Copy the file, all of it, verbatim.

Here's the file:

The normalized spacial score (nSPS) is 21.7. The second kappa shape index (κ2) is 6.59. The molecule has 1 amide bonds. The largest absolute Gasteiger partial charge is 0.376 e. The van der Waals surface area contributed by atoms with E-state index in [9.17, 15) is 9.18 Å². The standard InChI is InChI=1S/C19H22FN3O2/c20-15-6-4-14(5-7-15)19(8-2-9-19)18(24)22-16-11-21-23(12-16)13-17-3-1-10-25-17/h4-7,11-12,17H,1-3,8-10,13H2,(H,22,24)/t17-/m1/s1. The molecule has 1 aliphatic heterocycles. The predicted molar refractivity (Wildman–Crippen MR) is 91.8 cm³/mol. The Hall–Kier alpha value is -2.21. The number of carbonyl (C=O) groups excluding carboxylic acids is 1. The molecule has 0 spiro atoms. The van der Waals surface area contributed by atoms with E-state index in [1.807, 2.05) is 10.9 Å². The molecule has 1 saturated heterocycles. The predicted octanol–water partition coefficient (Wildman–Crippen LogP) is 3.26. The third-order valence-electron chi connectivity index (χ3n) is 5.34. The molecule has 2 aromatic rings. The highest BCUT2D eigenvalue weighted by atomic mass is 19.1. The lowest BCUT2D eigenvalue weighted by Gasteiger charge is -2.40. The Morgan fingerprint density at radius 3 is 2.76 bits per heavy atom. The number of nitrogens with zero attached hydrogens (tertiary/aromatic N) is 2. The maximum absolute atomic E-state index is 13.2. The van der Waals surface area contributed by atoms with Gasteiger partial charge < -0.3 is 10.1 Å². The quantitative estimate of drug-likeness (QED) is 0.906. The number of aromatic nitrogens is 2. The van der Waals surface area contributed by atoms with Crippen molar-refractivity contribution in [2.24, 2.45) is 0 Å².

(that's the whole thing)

The normalized spacial score (nSPS) is 21.7. The second kappa shape index (κ2) is 6.59. The molecule has 1 amide bonds. The largest absolute Gasteiger partial charge is 0.376 e. The van der Waals surface area contributed by atoms with E-state index in [9.17, 15) is 9.18 Å². The standard InChI is InChI=1S/C19H22FN3O2/c20-15-6-4-14(5-7-15)19(8-2-9-19)18(24)22-16-11-21-23(12-16)13-17-3-1-10-25-17/h4-7,11-12,17H,1-3,8-10,13H2,(H,22,24)/t17-/m1/s1. The molecule has 1 aliphatic heterocycles. The predicted molar refractivity (Wildman–Crippen MR) is 91.8 cm³/mol. The Hall–Kier alpha value is -2.21. The number of carbonyl (C=O) groups excluding carboxylic acids is 1. The molecule has 0 spiro atoms. The van der Waals surface area contributed by atoms with E-state index in [1.807, 2.05) is 10.9 Å². The molecule has 1 saturated heterocycles. The predicted octanol–water partition coefficient (Wildman–Crippen LogP) is 3.26. The third-order valence-electron chi connectivity index (χ3n) is 5.34. The molecule has 2 aromatic rings. The highest BCUT2D eigenvalue weighted by atomic mass is 19.1. The lowest BCUT2D eigenvalue weighted by Gasteiger charge is -2.40. The Morgan fingerprint density at radius 3 is 2.76 bits per heavy atom. The number of nitrogens with zero attached hydrogens (tertiary/aromatic N) is 2. The maximum absolute atomic E-state index is 13.2. The van der Waals surface area contributed by atoms with Gasteiger partial charge < -0.3 is 10.1 Å². The quantitative estimate of drug-likeness (QED) is 0.906. The number of aromatic nitrogens is 2. The van der Waals surface area contributed by atoms with Crippen molar-refractivity contribution in [2.24, 2.45) is 0 Å².